Brick, an alcoholic ex-football player, drinks his days away and resists the affections of his wife, Maggie. His reunion with his father, Big Daddy, who is dying of cancer, jogs a host of memories and revelations for both father and son.
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The only son of wealthy widow Violet Venable dies while on vacation with his cousin Catherine. What the girl saw was so horrible that she went insane; now Mrs. Venable wants Catherine lobotomized to cover up the truth.
Joseph L. Mankiewicz
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The family of who is "affectionately" known as "Big Daddy" Pollitt convenes at his and Big Momma's vast 28,000 acre East Mississippi plantation for his sixty-fifth birthday, although it may as well be for his funeral on the belief that he is dying. Despite his latest medical report being clean, in reality he truly does have terminal colon cancer, something the doctor only tells Big Daddy's two sons, Gooper Pollitt, a lawyer, and Brick Pollitt, who recently left his job as a sportscaster. Brooding Brick and his wife Maggie Pollitt, who have driven up from New Orleans for the occasion, are going through a long rough patch in their marriage. Brick wanted to split, but Maggie convinced him to stay married on the condition that she not pressure him for sex. In their troubles, Brick has turned to the bottle, a drunken incident which has left Brick currently on crutches. Maggie believes Gooper and his wife Mae Pollitt are trying to orchestrate Brick out of Big Daddy's will, Brick and ... Written by
When Paul Newman agreed to play the role of Brick, he was under the impression the film would simply adapt the original script into a screenplay. When the screenplay deviated wildly from the stage text over Tennessee Williams' objections, Newman expressed his disappointment. See more »
When Doc Baugh comes upstairs to tell Brick about Big Daddy's real condition, he examines Brick's leg and discusses football with him. In the course of that conversation, Brick alludes to a game played against "Bama State", meaning Alabama State. Bama State (Alabama State) is a historically black university in Montgomery. During the 1950s, Brick's college (presumably Ole Miss) would not have been allowed to play a historically black college. The choice of "Bama State" by the writers was a factual mistake, in that such a game could not have occurred under any circumstances in that era. See more »
People like doing what they used to do, after they've stopped being able to do it.
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Sultry and downbeat, this Richard Brooks directed film is set at a Southern plantation where a dysfunctional family celebrates the 65th birthday of family patriarch Big Daddy (Burl Ives), a portly man whose health, or the lack of it, is very much on the minds of all the family members. The story centers on one of Big Daddy's two sons, a brooding young man named Brick (Paul Newman) and his childless wife Maggie (Elizabeth Taylor).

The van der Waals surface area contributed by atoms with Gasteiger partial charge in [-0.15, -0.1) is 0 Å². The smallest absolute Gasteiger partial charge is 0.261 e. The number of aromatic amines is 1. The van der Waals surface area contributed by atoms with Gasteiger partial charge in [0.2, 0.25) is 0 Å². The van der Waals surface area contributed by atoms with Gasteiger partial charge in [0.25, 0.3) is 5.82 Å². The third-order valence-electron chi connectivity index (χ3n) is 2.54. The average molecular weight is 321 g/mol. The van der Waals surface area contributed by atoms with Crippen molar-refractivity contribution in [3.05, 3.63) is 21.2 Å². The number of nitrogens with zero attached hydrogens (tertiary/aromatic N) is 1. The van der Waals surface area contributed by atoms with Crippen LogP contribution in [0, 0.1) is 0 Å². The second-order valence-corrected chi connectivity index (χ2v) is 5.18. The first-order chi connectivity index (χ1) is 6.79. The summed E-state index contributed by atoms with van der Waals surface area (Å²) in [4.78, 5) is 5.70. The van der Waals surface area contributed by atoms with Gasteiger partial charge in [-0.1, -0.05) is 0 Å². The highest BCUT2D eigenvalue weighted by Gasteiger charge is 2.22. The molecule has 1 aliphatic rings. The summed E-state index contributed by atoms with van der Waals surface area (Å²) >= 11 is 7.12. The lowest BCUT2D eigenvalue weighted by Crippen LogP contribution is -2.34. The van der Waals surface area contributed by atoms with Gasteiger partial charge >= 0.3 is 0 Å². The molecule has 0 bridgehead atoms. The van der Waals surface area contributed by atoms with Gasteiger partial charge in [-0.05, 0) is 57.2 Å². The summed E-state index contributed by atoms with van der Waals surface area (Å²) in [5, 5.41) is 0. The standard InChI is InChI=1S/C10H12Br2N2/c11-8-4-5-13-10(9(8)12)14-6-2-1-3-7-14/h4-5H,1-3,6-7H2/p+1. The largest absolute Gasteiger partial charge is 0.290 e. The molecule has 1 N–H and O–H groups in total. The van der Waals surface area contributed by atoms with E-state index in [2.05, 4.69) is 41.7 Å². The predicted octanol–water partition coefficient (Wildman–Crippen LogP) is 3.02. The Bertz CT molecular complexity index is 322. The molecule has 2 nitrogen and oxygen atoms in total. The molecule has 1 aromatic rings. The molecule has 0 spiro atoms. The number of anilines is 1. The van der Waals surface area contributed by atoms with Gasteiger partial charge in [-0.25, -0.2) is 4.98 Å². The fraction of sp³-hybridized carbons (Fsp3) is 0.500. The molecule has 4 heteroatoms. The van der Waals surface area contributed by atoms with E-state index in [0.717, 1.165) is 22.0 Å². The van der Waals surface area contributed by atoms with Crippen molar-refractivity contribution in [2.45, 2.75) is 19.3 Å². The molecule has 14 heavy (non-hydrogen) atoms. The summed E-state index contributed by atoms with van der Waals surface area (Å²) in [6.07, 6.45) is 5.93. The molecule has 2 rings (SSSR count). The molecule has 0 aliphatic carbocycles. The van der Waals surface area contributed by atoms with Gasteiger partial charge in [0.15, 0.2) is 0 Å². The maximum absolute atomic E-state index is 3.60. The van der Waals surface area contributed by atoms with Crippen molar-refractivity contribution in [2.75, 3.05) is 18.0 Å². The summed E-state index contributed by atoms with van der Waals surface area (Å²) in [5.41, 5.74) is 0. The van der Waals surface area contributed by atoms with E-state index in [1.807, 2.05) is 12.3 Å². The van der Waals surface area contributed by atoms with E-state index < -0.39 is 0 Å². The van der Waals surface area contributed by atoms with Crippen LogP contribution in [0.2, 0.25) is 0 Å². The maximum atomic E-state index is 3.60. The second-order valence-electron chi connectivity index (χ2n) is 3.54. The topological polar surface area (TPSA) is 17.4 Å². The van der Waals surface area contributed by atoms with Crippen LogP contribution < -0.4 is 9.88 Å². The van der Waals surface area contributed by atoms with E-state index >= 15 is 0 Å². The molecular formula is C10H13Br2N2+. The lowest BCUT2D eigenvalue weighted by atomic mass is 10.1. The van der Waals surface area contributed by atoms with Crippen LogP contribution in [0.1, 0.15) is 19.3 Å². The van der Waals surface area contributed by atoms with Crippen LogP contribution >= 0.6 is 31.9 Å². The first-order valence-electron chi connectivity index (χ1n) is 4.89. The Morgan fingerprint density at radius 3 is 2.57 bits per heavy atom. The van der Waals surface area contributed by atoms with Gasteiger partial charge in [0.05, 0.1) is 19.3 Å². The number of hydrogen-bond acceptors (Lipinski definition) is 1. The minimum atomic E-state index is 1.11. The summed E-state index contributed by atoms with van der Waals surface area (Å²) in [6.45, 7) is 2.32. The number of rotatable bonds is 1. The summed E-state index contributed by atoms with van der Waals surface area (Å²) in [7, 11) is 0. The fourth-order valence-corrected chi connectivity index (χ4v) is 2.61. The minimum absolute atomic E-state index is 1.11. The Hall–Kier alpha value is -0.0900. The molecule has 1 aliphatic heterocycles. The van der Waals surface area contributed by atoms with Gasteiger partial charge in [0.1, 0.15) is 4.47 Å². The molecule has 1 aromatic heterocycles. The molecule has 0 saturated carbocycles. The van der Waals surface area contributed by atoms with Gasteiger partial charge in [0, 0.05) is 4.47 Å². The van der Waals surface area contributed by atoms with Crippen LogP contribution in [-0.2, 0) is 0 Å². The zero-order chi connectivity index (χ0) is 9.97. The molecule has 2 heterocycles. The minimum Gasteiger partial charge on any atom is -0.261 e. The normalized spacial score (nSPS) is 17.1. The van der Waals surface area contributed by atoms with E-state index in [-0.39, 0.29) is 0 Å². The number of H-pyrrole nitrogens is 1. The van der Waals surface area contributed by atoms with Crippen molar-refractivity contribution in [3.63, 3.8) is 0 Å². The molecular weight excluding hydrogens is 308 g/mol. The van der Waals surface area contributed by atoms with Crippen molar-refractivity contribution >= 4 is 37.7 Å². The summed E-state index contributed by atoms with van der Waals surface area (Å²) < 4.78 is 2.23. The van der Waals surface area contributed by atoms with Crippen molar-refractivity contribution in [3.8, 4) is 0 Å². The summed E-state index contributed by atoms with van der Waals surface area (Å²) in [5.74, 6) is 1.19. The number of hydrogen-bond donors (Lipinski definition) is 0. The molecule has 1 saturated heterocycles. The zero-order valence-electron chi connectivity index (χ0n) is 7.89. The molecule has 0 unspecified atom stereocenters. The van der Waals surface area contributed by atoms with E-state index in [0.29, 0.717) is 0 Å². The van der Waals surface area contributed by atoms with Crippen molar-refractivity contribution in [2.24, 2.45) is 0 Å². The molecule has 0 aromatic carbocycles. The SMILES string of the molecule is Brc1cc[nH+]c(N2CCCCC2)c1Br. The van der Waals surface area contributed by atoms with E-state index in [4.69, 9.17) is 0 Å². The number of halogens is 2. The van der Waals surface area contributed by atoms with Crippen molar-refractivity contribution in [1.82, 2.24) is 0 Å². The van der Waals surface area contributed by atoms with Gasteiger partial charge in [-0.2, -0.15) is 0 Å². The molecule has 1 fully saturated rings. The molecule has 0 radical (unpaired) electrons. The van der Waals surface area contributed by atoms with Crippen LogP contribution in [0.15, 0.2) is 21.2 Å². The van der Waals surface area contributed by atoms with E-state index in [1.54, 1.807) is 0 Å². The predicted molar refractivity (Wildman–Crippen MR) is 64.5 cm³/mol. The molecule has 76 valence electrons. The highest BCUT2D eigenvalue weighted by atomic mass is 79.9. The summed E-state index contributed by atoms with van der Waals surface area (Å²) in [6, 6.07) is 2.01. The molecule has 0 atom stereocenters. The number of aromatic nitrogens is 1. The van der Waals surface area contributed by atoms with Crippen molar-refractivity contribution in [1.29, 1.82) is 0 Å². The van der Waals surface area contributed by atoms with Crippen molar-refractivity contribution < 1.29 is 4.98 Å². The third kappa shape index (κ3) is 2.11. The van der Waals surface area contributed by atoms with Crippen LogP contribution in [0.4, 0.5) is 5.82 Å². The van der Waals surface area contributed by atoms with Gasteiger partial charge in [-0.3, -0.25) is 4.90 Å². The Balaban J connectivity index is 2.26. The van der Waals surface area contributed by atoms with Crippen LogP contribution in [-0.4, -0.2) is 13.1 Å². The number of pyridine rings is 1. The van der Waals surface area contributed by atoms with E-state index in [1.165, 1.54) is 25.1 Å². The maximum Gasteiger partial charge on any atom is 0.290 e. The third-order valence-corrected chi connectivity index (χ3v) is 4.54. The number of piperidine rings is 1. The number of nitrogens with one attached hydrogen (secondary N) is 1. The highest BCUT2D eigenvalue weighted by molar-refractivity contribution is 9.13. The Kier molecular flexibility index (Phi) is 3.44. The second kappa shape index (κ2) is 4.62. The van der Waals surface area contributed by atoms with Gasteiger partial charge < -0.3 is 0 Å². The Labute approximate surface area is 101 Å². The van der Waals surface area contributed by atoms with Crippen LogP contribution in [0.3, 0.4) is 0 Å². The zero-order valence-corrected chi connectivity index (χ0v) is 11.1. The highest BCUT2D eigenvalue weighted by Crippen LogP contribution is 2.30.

Brick is reticent and repressed for reasons unknown, and finds relief in alcohol. Beautiful Maggie is concerned that Brick's indifference to Big Daddy may cost them their share of the family inheritance, at the hands of Brick's brother and scheming sister-in-law. Adding fuel to the fire is Brick's prepubescent nieces and nephews, in-your-face brats, whom Maggie refers to, not kindly, as little "no-neck" monsters. Big Momma (Judith Anderson) just wants Big Daddy to be physically well, and for everyone to get along.
Of course, with a big inheritance on the line, tension erupts, first between Brick and Maggie, then later between them and everyone else. As the tension mounts, arguments erupt into a real down-home Southern soap opera.
The film's script is heavy on dialogue. But because of the story's thematic depth, the issues are interesting and insightful, and the script never seems talky. At the heart of the story is the subject of mendacity, of lies and not telling the truth. There is considerable emotional pain, expressed as anger, resentment, and sarcasm. The story, originated by Tennessee Williams, goes against its era, in that it contradicts the virtues of traditional family values and capitalism.
Casting and acting are quite good. But Burl Ives' performance is wonderful, and alone makes the film worth watching. Color cinematography is conventional. It's a slow-paced film with long camera "takes". Sets and production design are lavish.
Because the dreadful Hays Code censored much of the thematic content in 1958, the film's conclusion is weak and does not justify Brick's emotional state. This is not a criticism of the film, but of the Hays Code itself which, mercifully, was abolished in the 1960s.
Dripping with Southern atmosphere, and with a sultry jazz score, "Cat On A Hot Tin Roof" is a terrific movie, for its thematic value, its cast, and the splendid performance of Burl Ives.
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